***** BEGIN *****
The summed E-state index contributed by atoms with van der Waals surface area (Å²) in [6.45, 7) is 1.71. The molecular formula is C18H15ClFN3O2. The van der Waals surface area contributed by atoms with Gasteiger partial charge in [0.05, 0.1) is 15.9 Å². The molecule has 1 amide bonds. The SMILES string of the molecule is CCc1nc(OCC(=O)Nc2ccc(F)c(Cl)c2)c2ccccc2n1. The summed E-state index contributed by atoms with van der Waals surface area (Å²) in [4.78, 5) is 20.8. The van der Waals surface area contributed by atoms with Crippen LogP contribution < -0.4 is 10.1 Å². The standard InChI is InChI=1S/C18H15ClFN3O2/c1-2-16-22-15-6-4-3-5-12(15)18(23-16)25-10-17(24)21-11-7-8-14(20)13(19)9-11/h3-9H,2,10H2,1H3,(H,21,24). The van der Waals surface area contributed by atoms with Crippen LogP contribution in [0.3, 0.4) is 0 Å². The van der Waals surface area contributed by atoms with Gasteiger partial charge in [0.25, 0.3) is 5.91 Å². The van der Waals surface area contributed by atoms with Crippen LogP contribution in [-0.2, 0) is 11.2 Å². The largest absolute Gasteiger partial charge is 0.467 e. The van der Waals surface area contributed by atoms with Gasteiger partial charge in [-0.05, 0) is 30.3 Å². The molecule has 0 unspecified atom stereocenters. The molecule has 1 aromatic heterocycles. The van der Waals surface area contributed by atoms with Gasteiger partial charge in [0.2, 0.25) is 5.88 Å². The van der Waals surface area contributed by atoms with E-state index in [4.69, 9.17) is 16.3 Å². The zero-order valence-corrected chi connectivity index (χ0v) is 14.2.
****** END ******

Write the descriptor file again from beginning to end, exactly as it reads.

The summed E-state index contributed by atoms with van der Waals surface area (Å²) in [6.45, 7) is 1.71. The molecular formula is C18H15ClFN3O2. The van der Waals surface area contributed by atoms with Gasteiger partial charge in [0.05, 0.1) is 15.9 Å². The molecule has 1 amide bonds. The SMILES string of the molecule is CCc1nc(OCC(=O)Nc2ccc(F)c(Cl)c2)c2ccccc2n1. The summed E-state index contributed by atoms with van der Waals surface area (Å²) in [4.78, 5) is 20.8. The van der Waals surface area contributed by atoms with Crippen LogP contribution < -0.4 is 10.1 Å². The standard InChI is InChI=1S/C18H15ClFN3O2/c1-2-16-22-15-6-4-3-5-12(15)18(23-16)25-10-17(24)21-11-7-8-14(20)13(19)9-11/h3-9H,2,10H2,1H3,(H,21,24). The van der Waals surface area contributed by atoms with Crippen LogP contribution in [0.3, 0.4) is 0 Å². The van der Waals surface area contributed by atoms with Gasteiger partial charge in [0.25, 0.3) is 5.91 Å². The van der Waals surface area contributed by atoms with Crippen LogP contribution in [-0.2, 0) is 11.2 Å². The largest absolute Gasteiger partial charge is 0.467 e. The van der Waals surface area contributed by atoms with Gasteiger partial charge in [-0.05, 0) is 30.3 Å². The molecule has 0 unspecified atom stereocenters. The molecule has 1 aromatic heterocycles. The van der Waals surface area contributed by atoms with Gasteiger partial charge in [0.2, 0.25) is 5.88 Å². The van der Waals surface area contributed by atoms with E-state index in [4.69, 9.17) is 16.3 Å². The zero-order valence-corrected chi connectivity index (χ0v) is 14.2.